Diaspora Remittance to Nigeria 

Remittance to Nigeria
The common saying “sending money back home” resonates greatly with the Nigerian diaspora. It pertains to the term “diaspora remittance” which involves a person living abroad sending money back to their country of origin. In the case of Nigeria, it is members of the diaspora sending money back home. As the largest recipient of diaspora remittance in Sub-Saharan Africa, remittance to Nigeria now constitutes a significant part of the GDP, namely 4% in 2020.

The Critics

Though some have contested that diaspora remittance is detrimental to Nigeria given that it arguably enables the government to dodge the responsibility of providing sufficient welfare for its citizens, it is not all doom and gloom. An often neglected point is that diaspora remittances are in fact beneficial in terms of sharing knowledge and skills, promoting trade and investment and fostering entrepreneurship within the country.

Unfortunately in Nigeria, this remittance has principally provided improved welfare for families as opposed to transparent investment and development of the nation, which could consequently prompt the diaspora to return if they so wish. Many families in rural areas are heavily reliant on remittances as the money sent is a large proportion of the recipient household’s total income, despite it paradoxically only being a minuscule part of the sender’s income. As such, the U.N. describes remittances as a “lifeline” for millions of families.

Whilst this is good news, one cannot ignore that when it comes to diaspora remittances, there remain issues of mismanagement and poor utilization of flows nationally. Examples are a notable lack of investment opportunities for skilled professionals abroad and the expensive cost of sending money back home.

The Effective Utilization of Remittance to Nigeria

The idea is that investing back home should be appealing and encouraged through the establishment of supportive initiatives. There have been some attempts, an example being “Naira4Dollar.” The Central Bank of Nigeria introduced this new scheme in February 2021 offering beneficiaries of remittances 5 nairas for every $1 of remittance sent through the bank.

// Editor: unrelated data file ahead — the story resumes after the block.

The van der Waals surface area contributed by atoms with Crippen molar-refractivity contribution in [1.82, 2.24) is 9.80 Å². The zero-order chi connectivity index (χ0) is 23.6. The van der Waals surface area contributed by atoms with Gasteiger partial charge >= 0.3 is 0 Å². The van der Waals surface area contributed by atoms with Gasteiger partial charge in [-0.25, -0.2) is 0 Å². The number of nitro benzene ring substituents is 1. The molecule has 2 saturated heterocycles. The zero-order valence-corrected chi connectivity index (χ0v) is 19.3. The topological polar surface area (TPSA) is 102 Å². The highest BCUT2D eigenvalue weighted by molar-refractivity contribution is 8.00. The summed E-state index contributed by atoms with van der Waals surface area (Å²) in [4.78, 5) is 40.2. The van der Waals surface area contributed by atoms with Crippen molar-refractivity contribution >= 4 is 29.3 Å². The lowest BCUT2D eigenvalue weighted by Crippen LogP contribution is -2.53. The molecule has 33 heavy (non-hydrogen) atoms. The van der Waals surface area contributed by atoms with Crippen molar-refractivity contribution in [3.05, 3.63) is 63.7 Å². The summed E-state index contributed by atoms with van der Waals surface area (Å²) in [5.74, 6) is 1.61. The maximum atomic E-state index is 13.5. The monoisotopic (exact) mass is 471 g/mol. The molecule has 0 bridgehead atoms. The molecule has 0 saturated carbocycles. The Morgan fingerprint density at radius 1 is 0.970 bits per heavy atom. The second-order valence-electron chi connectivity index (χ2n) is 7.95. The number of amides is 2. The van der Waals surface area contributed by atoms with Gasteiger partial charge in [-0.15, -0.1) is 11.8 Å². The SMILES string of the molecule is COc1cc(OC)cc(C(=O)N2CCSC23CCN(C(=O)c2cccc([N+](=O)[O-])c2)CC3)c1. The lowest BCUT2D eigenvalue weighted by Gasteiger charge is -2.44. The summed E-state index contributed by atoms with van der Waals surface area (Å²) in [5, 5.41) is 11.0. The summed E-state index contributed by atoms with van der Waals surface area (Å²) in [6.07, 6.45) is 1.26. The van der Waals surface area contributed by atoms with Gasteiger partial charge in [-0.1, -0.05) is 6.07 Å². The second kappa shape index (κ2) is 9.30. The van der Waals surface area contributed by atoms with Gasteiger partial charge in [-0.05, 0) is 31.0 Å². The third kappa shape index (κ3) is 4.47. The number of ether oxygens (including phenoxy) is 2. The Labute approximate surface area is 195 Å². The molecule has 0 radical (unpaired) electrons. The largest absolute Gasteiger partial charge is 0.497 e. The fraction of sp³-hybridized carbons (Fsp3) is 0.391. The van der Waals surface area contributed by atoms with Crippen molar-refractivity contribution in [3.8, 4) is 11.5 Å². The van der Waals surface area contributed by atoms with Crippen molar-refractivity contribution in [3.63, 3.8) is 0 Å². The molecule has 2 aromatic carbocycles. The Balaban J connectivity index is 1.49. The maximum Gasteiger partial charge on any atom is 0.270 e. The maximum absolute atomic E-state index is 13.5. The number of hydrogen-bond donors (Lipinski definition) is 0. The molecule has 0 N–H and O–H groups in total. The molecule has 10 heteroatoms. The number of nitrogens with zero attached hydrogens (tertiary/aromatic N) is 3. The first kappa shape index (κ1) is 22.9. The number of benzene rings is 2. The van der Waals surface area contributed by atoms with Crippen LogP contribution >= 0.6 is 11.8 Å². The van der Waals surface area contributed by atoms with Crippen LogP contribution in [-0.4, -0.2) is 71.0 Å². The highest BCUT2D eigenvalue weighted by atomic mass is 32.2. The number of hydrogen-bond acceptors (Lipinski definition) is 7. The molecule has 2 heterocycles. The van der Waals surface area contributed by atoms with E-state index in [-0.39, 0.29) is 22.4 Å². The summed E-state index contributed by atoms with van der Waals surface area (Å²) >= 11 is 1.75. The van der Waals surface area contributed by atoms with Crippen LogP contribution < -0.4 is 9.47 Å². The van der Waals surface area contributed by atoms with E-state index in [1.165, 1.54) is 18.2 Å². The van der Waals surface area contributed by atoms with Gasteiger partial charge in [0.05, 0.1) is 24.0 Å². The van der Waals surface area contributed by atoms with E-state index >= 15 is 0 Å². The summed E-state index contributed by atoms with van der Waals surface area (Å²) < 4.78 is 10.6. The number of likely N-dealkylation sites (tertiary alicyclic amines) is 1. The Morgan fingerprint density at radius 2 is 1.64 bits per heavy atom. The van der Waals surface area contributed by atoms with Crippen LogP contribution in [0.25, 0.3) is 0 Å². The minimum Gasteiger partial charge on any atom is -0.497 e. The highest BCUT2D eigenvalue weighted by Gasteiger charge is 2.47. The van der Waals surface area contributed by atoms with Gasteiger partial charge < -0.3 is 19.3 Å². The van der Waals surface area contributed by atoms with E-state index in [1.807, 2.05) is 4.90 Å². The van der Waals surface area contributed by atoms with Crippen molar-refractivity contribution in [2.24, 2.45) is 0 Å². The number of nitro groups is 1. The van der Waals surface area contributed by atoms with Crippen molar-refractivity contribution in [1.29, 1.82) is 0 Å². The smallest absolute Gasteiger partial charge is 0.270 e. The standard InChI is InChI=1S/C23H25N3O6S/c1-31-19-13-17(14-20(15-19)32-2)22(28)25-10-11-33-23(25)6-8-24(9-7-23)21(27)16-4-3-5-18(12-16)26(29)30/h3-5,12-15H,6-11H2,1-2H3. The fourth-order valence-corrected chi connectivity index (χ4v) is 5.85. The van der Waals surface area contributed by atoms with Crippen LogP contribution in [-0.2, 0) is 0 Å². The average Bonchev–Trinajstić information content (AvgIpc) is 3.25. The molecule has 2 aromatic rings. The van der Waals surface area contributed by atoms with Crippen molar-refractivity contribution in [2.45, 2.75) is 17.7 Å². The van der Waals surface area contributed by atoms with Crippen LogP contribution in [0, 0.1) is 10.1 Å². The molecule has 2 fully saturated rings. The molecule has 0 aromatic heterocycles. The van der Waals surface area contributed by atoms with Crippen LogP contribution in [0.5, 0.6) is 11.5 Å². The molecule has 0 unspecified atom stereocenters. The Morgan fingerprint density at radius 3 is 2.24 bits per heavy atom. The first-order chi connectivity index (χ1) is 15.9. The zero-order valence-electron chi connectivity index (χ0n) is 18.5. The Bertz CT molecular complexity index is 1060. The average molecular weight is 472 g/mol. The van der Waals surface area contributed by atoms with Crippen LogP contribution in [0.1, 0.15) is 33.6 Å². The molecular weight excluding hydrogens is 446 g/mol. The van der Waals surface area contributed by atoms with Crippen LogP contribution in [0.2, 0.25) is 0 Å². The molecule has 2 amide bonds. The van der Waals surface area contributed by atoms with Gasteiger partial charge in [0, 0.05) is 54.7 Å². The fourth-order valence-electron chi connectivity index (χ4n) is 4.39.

Nevertheless, remittances have continuously allowed the Nigerian government to strategically take a back seat with regard to welfare, as it reassures government officials that Nigerian counterparts abroad will financially cover its families. It simply reduces the incentive to provide for the basic needs of their citizens. The current rampant levels of poverty and unemployment further support this, particularly among the youth despite increased remittance inflows from places like the U.S. and U.K., which, according to PWC, are large Nigerian diaspora communities.

This explains why, according to The Guardian, roughly 50% of Nigerians have announced themselves as willing to relocate abroad if able, primarily for the purpose of employment opportunities. However, to combat this tragic reality and at the same time ensure the investment of remittances in more than purely welfare, it is critical for governmental action.

The remittance to Nigeria increased in 2021 and, as Vanguard reports, it could increase in 2022 as well. However, there is a need for change in the management of remittance flows.

PowerhouseCoopers’ (PWC) Proposals

Luckily, PowerwaterhouseCoopers (PWC), a multinational professional services network, has made proposals to respond to this exact issue. PWC deems it crucial to the establishment of a clear policy to ensure the transformation of remittance inflows into funds for productive investments to develop enterprises and create employment. In the same breath, a philanthropic means of utilizing remittances will serve to provide further opportunities to develop infrastructures like schools, hospitals and roads.

All in all, one should not frown upon remittance to Nigeria. Whilst it may appear to be merely a short-term solution to Nigeria’s social and political issues, it can serve to be a long-term and sustainable solution. As the PWC has suggested, the issue can resolve through policy change fostering investment and employment opportunities, a process that has begun in Nigeria and evidently needs more development.

– Claudia Efemini
Photo: Unsplash